The country has abundant geothermal energy due to its high volcanic activity, and a number of facilities have been built to harness this natural resource
Geothermal energy – derived from the planet’s natural inner heat – is a major source of power in Iceland, currently accounting for more than 30% of the country’s electricity supply.
As an island with large amounts of volcanic activity, it is favourably positioned to take advantage of this naturally-occurring, renewable, and emission-free energy source.
Commercial power generation from geothermal sources has been underway for half a century in Iceland, but residents have been making use of this subterranean heat since early settlement – using it for bathing, cooking, space heating and agricultural purposes.
Electricity can be generated by processing hot water and steam that emerges from beneath the earth’s surface, and the country has built a number of geothermal power plants to harness this abundant resource.
As of 2018, overall geothermal energy capacity for electricity generation in Iceland stands at 755 megawatts (MW), according to government figures.
Here, NS Energy profiles the six major geothermal power plants currently operating in Iceland.
Six major geothermal energy plants in Iceland
1. Hellisheiði – 303MW
Hellisheiði is the world’s eighth-largest geothermal power plant, and Iceland’s biggest, with a generation capacity of 303MW.
It is located in the south-west of the country, close to the capital Reykjavík, and captures geothermal energy from the volcanic Hengill mountain.
Electricity production began in 2006, generated with the help of two 45MW turbines. Five more turbines were added between 2007 and 2011.
Except for one, which is a 33MW Toshiba low-pressure turbine, the units are Mitsubishi-manufactured and possess 45MW capacity.
The Hellisheiði facility also provides thermal energy to supply Reykjavík’s district heating – with an installed heating capacity of 133MW – as well as electricity to neighbouring aluminum refineries.
It is owned and operated by Orka Náttúrunnar, or ON Power – a subsidiary of Orkuveita Reykjavíkur, which is majority owned by the City of Reykjavík.
2. Nesjavellir – 120MW
Iceland’s second-largest geothermal power station, Nesjavellir, is also situated in the Hengill volcanic region, east of Reykjavík.
The combined cycle heat and power plant has an electricity-generation capacity of 120MW and, like Hellisheiði, is owned and operated by ON Power.
It has an installed heating capacity of 300MW and supplies hot water to service the capital city’s district heating network.
Plans to extract geothermal power from Nesjavellir began in 1947, although construction was delayed until 1987, and the plant was commissioned in 1990.
The facility comprises 25 boreholes to extract geothermal fluids, ranging from 1,000 – 2,200 metres in depth, and was developed in three phases. The final 30MW turbine generator unit was commissioned in 2005.
3. Reykjanes – 100MW
Commissioned in 2006, the Reykjanes geothermal power station, also known as Reykjanesvirkjun, is located at the south-western tip of Iceland.
With an installed capacity of 100MW electricity generation, it comprises two 50MW turbines that siphon steam and brine from a 290°C-320°C reservoir – one of the hottest geothermal fields in operation.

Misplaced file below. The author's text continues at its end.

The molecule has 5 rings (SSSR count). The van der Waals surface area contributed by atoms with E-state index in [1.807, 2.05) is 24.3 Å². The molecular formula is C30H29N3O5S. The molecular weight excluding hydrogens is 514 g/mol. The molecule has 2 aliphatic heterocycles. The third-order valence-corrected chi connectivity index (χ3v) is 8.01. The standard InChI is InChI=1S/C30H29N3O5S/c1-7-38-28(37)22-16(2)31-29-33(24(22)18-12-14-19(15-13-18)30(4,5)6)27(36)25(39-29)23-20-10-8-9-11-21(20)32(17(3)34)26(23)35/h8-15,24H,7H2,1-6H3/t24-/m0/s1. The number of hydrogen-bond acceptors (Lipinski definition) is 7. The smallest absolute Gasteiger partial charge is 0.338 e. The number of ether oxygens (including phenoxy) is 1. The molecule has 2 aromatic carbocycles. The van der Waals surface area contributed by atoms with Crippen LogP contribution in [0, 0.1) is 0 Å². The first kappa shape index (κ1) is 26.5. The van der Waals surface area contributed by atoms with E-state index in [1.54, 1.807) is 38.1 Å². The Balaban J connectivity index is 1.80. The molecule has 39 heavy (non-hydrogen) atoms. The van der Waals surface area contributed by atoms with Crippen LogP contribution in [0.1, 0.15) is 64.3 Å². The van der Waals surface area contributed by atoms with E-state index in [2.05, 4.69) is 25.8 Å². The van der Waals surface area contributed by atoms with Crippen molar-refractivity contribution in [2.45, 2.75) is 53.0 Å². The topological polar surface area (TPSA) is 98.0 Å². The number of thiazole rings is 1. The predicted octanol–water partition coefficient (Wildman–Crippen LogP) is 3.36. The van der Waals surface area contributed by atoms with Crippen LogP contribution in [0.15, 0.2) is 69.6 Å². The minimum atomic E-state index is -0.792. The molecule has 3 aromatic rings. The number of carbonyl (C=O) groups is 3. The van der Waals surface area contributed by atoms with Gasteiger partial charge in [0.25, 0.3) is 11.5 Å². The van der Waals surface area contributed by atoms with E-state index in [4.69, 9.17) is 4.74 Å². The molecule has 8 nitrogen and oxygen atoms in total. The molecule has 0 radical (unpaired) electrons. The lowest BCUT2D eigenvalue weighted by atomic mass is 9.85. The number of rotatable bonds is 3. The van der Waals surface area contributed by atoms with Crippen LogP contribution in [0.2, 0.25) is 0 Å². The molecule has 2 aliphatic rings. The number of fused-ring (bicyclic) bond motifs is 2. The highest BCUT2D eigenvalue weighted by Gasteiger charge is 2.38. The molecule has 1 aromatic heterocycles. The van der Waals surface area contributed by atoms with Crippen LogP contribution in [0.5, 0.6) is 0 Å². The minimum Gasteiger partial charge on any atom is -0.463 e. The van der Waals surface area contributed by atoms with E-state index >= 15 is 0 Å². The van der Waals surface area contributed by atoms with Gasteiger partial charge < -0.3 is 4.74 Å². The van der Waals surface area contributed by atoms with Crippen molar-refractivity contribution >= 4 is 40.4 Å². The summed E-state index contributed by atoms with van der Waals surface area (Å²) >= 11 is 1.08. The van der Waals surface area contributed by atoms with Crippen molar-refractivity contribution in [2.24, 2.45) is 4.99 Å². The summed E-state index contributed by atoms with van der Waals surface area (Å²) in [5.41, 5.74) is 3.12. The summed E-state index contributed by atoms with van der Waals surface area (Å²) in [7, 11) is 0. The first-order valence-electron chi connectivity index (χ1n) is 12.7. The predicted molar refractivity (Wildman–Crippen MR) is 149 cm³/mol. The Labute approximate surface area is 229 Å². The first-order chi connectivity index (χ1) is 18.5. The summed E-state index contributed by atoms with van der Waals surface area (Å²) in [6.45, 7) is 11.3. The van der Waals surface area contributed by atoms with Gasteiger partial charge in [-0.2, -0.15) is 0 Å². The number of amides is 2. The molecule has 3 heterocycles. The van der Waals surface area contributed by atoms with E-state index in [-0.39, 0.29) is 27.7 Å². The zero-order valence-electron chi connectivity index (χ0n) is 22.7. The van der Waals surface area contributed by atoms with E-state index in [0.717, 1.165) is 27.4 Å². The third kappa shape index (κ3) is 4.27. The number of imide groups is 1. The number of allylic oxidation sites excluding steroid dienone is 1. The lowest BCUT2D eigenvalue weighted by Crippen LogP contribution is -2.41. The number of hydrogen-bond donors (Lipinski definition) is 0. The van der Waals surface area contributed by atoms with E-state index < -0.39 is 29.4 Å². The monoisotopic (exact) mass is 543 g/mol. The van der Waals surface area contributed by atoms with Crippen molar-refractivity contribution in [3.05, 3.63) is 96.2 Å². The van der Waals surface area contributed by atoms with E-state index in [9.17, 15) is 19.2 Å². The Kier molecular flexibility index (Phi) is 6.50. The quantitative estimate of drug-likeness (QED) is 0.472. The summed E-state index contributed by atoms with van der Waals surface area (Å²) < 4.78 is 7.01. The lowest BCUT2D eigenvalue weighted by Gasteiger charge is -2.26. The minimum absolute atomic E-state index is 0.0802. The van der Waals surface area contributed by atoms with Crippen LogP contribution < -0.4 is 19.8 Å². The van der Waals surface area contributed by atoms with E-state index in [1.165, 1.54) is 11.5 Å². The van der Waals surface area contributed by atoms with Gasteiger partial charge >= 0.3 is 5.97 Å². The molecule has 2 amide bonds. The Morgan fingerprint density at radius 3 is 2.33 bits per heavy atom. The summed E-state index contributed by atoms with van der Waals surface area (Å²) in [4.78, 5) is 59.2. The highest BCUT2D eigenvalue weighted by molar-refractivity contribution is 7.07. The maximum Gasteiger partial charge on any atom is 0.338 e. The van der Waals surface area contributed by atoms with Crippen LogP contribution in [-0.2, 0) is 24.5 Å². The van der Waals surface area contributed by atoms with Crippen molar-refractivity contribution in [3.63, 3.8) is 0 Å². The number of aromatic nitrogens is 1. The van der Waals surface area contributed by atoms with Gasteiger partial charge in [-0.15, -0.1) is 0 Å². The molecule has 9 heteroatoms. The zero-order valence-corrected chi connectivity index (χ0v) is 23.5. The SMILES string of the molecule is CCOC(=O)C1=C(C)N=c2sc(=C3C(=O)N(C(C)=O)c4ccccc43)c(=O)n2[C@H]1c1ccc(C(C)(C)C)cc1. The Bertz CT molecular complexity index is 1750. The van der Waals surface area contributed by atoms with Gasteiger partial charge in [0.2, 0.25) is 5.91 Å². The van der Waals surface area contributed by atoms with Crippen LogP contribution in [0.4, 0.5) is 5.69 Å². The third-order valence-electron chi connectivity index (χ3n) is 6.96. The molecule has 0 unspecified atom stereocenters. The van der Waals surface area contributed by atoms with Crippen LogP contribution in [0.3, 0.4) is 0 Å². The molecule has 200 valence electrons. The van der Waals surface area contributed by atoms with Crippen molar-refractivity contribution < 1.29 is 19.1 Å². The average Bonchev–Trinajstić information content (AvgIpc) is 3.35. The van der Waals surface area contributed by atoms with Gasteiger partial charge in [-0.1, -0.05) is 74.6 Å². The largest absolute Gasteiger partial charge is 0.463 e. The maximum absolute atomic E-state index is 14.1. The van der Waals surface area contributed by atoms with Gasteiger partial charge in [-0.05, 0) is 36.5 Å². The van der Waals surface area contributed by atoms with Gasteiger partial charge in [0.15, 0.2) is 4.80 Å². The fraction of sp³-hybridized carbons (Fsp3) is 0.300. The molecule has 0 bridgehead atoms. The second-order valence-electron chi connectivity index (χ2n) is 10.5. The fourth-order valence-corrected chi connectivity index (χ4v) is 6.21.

It is owned and operated by HS Orka, a subsidiary of Canada-based Alterra Power.
Reykjanes is open to the public, offering visits to the Power Plant Earth exhibition which showcases how geothermal energy is used to supply heating and electrical services to the population of Iceland.
4. Theistareykir – 90MW
Theistareykir power plant is located in north-east Iceland and has a generation capacity of 90MW – derived from two 45MW turbines.
Construction of the first stage of the facility, comprising a single turbine, began in 2015 and was commissioned in 2017, with the second unit installed the following year.
Iceland’s state-run power company Landsvirkjun owns and operates Theistareykir, which is the first geothermal plant the organisation has built from start to finish.
In 2019, the venture received the Global Project Excellence Award from the International Project Management Association (IPMA).
5. Svartsengi – 75MW
Located at the Svartsengi (or “black meadow”) geothermal field, the 150-hectare Svartsengi geothermal power station is about 4km north of the fishing town Grindavík and 45km from the capital Reykjavík.
Building was started in 1976 by HS Orka, and it was the world’s first geothermal power plant to combine electricity generation and hot water production for use in domestic heating – supplying thermal energy to more than 21,000 homes along the Reykjanes Peninsula.
It was constructed in six phases, each one including the installation of a new power plant—the sixth phase was completed in 2008.
It has a capacity of 190MW in thermal energy and 75MW in electrical energy.
Svartsengi is also notable for servicing the nearby Blue Lagoon spa facility – Iceland’s most popular bathing resort.
6. Krafla – 60MW
Krafla geothermal power station is located close to the Krafla volcano and Lake Mývatn, in the north-east of Iceland. It has an installed capacity of 60MW, comprising two 30MW turbine units.
It was commissioned in early 1977, and was owned by the Icelandic government at the time – and later purchased by state-backed Landsvirkjun in 1985.
Volcanic activity in the region disrupted construction efforts, leading the facility to be built in two phases, with installation of the second turbine commencing in 1997.
Krafla’s two 30MW units are equipped with double-pressure-inlet and dual-flow turbines. High and low-pressure steam from 18 boreholes drives the equipment.